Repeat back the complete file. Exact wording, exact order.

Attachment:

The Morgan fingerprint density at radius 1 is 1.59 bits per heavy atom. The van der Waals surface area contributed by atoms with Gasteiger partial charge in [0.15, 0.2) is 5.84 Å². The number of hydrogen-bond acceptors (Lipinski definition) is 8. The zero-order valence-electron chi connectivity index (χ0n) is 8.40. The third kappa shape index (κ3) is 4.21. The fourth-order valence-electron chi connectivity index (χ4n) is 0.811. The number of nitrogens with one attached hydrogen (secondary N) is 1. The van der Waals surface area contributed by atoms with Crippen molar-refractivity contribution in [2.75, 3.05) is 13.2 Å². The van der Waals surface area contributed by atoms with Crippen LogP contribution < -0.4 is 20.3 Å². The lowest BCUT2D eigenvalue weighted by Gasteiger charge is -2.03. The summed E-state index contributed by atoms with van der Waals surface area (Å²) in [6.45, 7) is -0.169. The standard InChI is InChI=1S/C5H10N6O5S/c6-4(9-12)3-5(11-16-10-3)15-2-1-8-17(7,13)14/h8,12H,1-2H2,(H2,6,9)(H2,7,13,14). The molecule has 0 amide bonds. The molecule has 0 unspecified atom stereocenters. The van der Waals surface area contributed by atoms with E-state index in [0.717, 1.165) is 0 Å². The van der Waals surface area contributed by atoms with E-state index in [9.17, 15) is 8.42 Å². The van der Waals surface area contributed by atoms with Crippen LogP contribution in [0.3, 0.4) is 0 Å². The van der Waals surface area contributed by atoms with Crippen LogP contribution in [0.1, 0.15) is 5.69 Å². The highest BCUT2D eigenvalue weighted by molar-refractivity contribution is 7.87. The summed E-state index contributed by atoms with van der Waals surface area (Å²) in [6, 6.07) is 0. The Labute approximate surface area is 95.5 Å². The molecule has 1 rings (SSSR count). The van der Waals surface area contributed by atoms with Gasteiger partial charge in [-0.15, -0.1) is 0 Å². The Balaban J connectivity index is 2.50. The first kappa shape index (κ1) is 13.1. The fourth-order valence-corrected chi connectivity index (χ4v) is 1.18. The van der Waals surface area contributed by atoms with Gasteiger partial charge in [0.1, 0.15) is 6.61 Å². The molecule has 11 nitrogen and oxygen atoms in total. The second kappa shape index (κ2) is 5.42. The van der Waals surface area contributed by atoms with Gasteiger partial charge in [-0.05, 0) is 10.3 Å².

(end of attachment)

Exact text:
The Morgan fingerprint density at radius 1 is 1.59 bits per heavy atom. The van der Waals surface area contributed by atoms with Gasteiger partial charge in [0.15, 0.2) is 5.84 Å². The number of hydrogen-bond acceptors (Lipinski definition) is 8. The zero-order valence-electron chi connectivity index (χ0n) is 8.40. The third kappa shape index (κ3) is 4.21. The fourth-order valence-electron chi connectivity index (χ4n) is 0.811. The number of nitrogens with one attached hydrogen (secondary N) is 1. The van der Waals surface area contributed by atoms with Crippen molar-refractivity contribution in [2.75, 3.05) is 13.2 Å². The van der Waals surface area contributed by atoms with Crippen LogP contribution < -0.4 is 20.3 Å². The lowest BCUT2D eigenvalue weighted by Gasteiger charge is -2.03. The summed E-state index contributed by atoms with van der Waals surface area (Å²) in [6.45, 7) is -0.169. The standard InChI is InChI=1S/C5H10N6O5S/c6-4(9-12)3-5(11-16-10-3)15-2-1-8-17(7,13)14/h8,12H,1-2H2,(H2,6,9)(H2,7,13,14). The molecule has 0 amide bonds. The molecule has 0 unspecified atom stereocenters. The van der Waals surface area contributed by atoms with E-state index in [0.717, 1.165) is 0 Å². The van der Waals surface area contributed by atoms with E-state index in [9.17, 15) is 8.42 Å². The van der Waals surface area contributed by atoms with Crippen LogP contribution in [0.3, 0.4) is 0 Å². The van der Waals surface area contributed by atoms with Crippen LogP contribution in [0.1, 0.15) is 5.69 Å². The highest BCUT2D eigenvalue weighted by molar-refractivity contribution is 7.87. The summed E-state index contributed by atoms with van der Waals surface area (Å²) in [6, 6.07) is 0. The Labute approximate surface area is 95.5 Å². The molecule has 1 rings (SSSR count). The van der Waals surface area contributed by atoms with Gasteiger partial charge in [-0.15, -0.1) is 0 Å². The Balaban J connectivity index is 2.50. The first kappa shape index (κ1) is 13.1. The fourth-order valence-corrected chi connectivity index (χ4v) is 1.18. The van der Waals surface area contributed by atoms with Gasteiger partial charge in [0.1, 0.15) is 6.61 Å². The molecule has 11 nitrogen and oxygen atoms in total. The second kappa shape index (κ2) is 5.42. The van der Waals surface area contributed by atoms with Gasteiger partial charge in [-0.05, 0) is 10.3 Å².